Well, has God chosen to do nothing and stand by helplessly watching this seizure of his kingdom by mankind and their pseudo-gods? Indeed he has not. He has himself entered this world, in disguise so to speak, in the person of our Lord Jesus Christ, to start his recruiting campaigh of those who are prepared to rebel against the false gods of this world and fight on his side.
In the Last Day, the Day of Judgement, as St Paul tells us "Christ will deliver up the Kingdom to God the Father, having put down all [usurping] rule, authority and power, till he shall have put all his enemies under his feet. The last enemy to be destroyed is Death"
What will that day be like? Well, in St Matthew's Gospel Jesus gives us a picture of it. It will be like a Judgement Court in which every man's deeds are laid open to public inspection.
It will be, Jesus tells us, a Day of Surprises. For the wicked it will be the surprise of discovering, as Claudius did, that, so far from having "got away" with their wickedness they are now being called upon to pay the price of it.
For the righteous there will be surprises too. They will discover that their good deeds, so far from being forgotten or going unrecognized, as so often happens in this world, have been recorded. Those small kindnesses, acts of mercy and charity which have been done for the love of Christ or out of compassion towards their fellow men have now come to be seen in the light of heaven to have been done to Jesus Christ himself.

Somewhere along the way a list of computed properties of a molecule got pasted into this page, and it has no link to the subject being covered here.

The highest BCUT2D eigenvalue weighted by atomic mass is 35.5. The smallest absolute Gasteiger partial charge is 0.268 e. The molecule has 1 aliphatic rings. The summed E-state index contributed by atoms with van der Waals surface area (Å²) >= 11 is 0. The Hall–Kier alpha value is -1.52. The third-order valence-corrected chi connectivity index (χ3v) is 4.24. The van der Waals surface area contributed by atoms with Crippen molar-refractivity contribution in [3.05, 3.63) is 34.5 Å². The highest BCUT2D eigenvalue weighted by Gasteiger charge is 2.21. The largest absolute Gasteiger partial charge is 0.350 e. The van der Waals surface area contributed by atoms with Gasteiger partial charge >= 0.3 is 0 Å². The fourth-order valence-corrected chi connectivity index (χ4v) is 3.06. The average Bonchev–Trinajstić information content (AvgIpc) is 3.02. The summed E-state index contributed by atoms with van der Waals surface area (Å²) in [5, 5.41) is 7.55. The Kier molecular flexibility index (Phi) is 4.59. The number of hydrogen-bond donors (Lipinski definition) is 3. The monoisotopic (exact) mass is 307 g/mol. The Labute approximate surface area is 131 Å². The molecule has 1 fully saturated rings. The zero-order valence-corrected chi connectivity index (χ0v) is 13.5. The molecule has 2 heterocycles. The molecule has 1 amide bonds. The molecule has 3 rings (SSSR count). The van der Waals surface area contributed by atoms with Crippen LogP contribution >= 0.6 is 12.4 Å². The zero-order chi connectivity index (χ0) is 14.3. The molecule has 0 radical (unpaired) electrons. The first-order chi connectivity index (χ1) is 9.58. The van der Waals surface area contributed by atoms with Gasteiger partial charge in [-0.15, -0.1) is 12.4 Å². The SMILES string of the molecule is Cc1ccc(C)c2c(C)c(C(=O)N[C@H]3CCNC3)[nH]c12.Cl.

The Christian Good News (that is what Gospel means) begins with repentance - that is to say it begins with the bad news that everything about us has been "found out". Like Claudius we shall discover that the world we had made for ourselves, a world full of shameful secrets which we hoped would never come to light, has totally disintegrated in the light of heavenly truth.
Like Claudius, too, we shall see that God has made for us a way of escape from the ruins of our fallen world. Our sins, however grave, can be be forgiven through the blood of Jesus Christ, the rightful King who came to save, but whom men nailed to the cross, only to discover that he was stronger even than death.
But as Claudius discovered, there is a price to pay (in human terms) for our repentance to be valid. We can no longer go on living a lie as if nothing had changed. We must, by God's help, forsake our evil ways. The stealer must steal no more; the unchaste person must practise chastity; the liar must tell the truth; the cruel man must strive to be kind.
Well, without God's it's impossible; but with God all things are possible. Even if we don't quite see at any given moment how we can repent, we can make a start by facing up to the facts about ourselves. There is absolutely nothing which we can or will "get away with".
As Christians, we are surrounded by saints, many of whom once thought they could never bring themselves to repent. But they did. Make Christ the King of your heart today, remove the usurpers whom you have allowed to oust him from his rightful place, and you will find that, little by little, the grace of God is at work in your life restoring Christ to his rightful place as your King and Saviour.